This new species of Tibetan wooly rhino had a head that could work like a shovel. Julie Naylor
- Shaggy, big plant-eaters and other cold-tolerant animals likely first evolved in Tibet during the Ice Age.
- A newly found species of woolly rhino from Tibet had a head that worked like a snow shovel.
- The Tibetan antelope, blue sheep and snow leopard also first evolved cold-tolerance in Tibet.
Woolly rhinos and many other large, shaggy prehistoric animals first evolved their cold tolerance in Tibet, which served as the evolutionary cradle for Ice Age mega plant-eaters, according to a new paper.
The study helps explain why so many different species roamed North America, Europe and Asia during the last Ice Age beginning about 2.8 million years ago. They had previously adapted to cold environments in the western Himalayas before later expanding to other regions.
Several were big with long hair.
"There is a general principle, called Bergmann's Rule, that suggests animals tend to increase their body size in colder environments," said Xiaoming Wang, co-author of the study which appeared in this week's Science. "Large-bodied animals have relatively smaller surface areas to lose heat and thus conserve heat better -- it's a matter of physics."
Wang and his colleagues identified Tibet as the mega herbivore cradle after discovering a new woolly rhino, Coelodonta thibetana, dating to 3.7 million years ago. As its name suggests, this animal was about as furry as a beast can be, and it had a head that functioned like a snow shovel.
"The extinct Tibetan woolly rhino had developed special adaptations for sweeping snow using its flattened, forward-leaning horn to reveal vegetation, a useful behavior for survival in the harsh Tibetan climate," Wang explained.
He and his team suspect that the rhino evolved from Stephanorhinus, a genus of Eurasian-wide distribution. C. thibetana then lived during the Pliocene (5.3 to 2.6 million years ago) at a time, Wang said, "when global climate was much warmer and the northern continents were free of the massive ice sheets seen in the Ice Age later. The Tibetan rhino likely was thus able to accustom itself to cold conditions in high elevations and become pre-adapted for the future Ice Age climate."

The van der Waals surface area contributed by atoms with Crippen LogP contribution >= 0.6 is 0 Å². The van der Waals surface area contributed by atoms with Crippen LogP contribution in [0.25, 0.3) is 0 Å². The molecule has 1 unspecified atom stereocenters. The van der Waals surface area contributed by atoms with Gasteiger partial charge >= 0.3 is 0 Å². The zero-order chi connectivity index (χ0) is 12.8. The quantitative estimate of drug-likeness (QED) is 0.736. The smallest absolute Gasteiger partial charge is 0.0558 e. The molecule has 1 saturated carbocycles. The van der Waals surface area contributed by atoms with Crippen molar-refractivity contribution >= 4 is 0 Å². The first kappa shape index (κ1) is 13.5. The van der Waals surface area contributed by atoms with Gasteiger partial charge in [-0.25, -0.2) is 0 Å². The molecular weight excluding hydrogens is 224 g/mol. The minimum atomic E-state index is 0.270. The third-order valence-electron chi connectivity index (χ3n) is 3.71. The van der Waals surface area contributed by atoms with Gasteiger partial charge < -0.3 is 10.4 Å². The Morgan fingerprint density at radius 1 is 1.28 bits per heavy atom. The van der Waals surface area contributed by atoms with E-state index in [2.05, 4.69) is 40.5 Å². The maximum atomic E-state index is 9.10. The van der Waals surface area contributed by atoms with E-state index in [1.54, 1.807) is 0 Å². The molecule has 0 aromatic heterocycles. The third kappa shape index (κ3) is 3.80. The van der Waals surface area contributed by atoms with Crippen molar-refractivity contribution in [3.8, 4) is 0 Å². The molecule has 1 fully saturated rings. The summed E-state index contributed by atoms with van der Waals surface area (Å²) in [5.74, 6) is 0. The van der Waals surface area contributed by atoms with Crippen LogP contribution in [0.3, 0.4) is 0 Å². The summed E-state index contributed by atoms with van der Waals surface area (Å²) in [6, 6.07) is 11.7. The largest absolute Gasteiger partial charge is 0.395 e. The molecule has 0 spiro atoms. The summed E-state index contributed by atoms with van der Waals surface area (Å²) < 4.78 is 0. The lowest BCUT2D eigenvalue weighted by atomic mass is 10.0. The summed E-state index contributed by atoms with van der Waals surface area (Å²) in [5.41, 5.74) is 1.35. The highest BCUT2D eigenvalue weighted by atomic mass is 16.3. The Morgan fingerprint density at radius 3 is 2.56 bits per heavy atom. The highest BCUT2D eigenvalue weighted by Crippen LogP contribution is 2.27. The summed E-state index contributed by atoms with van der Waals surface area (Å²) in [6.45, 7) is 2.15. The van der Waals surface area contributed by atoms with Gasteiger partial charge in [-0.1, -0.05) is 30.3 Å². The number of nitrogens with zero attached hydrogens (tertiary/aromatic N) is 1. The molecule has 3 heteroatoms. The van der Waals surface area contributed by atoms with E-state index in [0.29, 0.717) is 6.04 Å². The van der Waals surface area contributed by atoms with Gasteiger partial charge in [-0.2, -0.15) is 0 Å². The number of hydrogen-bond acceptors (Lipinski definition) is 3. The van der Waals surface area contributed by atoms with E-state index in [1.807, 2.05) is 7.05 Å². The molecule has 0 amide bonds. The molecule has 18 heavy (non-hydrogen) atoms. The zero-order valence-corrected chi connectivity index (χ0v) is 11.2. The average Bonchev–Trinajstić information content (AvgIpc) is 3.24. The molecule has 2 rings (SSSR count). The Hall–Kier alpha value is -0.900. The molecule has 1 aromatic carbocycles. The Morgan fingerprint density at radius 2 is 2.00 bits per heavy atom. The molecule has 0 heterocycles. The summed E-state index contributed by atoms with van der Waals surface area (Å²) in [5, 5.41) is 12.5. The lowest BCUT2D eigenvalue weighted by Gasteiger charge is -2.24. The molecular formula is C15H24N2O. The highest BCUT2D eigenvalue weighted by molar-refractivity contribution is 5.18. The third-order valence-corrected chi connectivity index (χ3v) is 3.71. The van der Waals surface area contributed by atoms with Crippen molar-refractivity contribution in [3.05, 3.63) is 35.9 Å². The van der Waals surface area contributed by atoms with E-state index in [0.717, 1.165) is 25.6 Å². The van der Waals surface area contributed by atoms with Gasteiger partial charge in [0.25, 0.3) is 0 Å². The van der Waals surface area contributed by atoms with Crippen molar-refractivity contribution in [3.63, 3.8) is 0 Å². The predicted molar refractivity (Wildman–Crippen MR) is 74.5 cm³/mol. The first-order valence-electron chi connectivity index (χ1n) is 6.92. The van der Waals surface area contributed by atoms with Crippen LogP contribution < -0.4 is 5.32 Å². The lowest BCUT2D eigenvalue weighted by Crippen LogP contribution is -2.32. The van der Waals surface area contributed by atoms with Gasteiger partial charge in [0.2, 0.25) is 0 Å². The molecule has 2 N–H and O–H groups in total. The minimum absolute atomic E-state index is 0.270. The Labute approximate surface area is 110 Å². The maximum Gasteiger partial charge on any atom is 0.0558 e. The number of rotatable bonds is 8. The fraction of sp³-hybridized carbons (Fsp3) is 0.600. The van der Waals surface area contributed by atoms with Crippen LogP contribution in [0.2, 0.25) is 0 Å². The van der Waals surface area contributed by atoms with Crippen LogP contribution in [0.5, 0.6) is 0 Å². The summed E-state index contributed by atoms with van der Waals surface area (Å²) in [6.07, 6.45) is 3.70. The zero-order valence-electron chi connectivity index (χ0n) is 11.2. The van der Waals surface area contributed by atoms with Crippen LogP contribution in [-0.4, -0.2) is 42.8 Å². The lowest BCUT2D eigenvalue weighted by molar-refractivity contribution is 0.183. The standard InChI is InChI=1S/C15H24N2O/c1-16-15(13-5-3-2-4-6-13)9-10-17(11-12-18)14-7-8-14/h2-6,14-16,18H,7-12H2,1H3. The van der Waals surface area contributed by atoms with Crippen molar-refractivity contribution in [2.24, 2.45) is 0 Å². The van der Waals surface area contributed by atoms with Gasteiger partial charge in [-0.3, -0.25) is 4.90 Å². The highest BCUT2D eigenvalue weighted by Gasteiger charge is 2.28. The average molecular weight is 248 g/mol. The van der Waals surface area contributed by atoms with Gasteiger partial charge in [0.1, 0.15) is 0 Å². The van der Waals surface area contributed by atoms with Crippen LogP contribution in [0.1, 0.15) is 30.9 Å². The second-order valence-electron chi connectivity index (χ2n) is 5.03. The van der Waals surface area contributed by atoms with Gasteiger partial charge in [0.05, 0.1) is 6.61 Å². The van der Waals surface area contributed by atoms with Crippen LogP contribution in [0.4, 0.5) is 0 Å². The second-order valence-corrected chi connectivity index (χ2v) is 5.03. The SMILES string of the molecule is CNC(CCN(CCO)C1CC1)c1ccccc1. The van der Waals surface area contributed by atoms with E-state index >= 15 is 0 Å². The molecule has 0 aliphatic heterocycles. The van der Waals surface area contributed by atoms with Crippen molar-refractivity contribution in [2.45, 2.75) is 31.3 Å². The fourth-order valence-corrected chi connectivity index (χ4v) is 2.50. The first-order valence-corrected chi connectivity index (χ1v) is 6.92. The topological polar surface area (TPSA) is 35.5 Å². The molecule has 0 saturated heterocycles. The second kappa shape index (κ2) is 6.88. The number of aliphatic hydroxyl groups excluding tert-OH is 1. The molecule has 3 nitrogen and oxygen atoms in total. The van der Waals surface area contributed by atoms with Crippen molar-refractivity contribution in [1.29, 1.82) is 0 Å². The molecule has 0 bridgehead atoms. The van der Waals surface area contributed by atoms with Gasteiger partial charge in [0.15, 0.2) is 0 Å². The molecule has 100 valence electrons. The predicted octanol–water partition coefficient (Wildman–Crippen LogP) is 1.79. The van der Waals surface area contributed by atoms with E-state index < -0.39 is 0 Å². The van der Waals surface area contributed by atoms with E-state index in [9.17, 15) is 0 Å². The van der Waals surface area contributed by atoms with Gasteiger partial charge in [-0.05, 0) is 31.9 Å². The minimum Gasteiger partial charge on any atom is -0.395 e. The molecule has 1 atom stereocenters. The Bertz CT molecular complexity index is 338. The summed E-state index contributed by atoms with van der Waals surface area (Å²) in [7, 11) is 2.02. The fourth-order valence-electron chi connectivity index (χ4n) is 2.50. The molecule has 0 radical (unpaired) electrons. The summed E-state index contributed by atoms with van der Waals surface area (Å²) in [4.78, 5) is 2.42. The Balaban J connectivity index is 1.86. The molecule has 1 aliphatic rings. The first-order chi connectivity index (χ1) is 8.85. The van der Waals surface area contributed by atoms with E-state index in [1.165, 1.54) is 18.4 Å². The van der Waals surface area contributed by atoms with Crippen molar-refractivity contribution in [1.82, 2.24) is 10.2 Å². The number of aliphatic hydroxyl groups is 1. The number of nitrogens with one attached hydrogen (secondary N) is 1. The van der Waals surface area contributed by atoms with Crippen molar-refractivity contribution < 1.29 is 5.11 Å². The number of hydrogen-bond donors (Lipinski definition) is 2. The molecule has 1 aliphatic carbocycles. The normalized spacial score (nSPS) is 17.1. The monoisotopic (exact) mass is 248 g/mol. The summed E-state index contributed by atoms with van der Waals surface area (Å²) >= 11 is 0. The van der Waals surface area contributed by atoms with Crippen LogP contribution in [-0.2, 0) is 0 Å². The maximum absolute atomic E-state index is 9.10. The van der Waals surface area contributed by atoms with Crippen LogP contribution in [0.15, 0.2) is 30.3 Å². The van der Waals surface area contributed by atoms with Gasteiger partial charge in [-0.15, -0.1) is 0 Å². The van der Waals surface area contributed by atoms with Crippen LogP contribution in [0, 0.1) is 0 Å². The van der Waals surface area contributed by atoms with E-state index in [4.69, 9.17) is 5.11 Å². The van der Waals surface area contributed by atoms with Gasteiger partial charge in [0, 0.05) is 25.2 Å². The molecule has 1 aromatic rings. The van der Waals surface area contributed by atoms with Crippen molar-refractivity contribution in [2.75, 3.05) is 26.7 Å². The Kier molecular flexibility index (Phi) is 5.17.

Tibet also gave rise to other cold-adapted animals. While woolly mammoths and woolly rhinos bit the proverbial dust some time ago, other species with Tibetan ancestry survived to modern times.
The Tibetan wild yak, for example, is a sister species to European and North American bison. During the Pleistocene, the Tibetan wild ass expanded its population to northern Pakistan and possibly even to Alaska. Snow leopards and blue sheep are two other examples.
"Like the woolly rhino, blue sheep descended down from high Tibet during the Ice Age, presumably for the same reason as the rhinos, but somehow the blue sheep survived to the present day in the high plateau," Wang said.
The Tibetan antelope is now confined to the highest elevations of Tibet and adapted "by evolving one of the finest under furs," often used by local people to weave highly prized shawls.
The Tibetan antelope and virtually all other modern, cold-hardy species are now under threat due to climate change and over-hunting. According to Wang, "The polar bear is a poster child example" of such animals that are presently at risk.
Animal experts largely agree that Tibet was indeed the birthplace for many species that later survived through the Ice Age and beyond.
"We know from today's species that they move up and down mountains in accordance with climate change," said Adrian Lister, a professor in the Department of Paleontology at The Natural History Museum in London. Lister added that "many are now moving upwards" in an attempt "to escape global warming. It seems perfectly reasonable that a similar thing could have happened over longer time scales in the past."
Anthony Barnosky, a professor in the Department of Integrative Biology at UC Berkeley and a curator at the university's Museum of Paleontology, said the study demonstrates "the importance of isolated areas as cradles of evolution."
Wang and his team are already planning future studies in Tibet, where they "have barely scratched the surface."
"Cold places such as Tibet, the Arctic and Antarctic are where the most unexpected discoveries will be made in the future," Wang predicts. "These are the remaining frontiers that are still largely unexplored."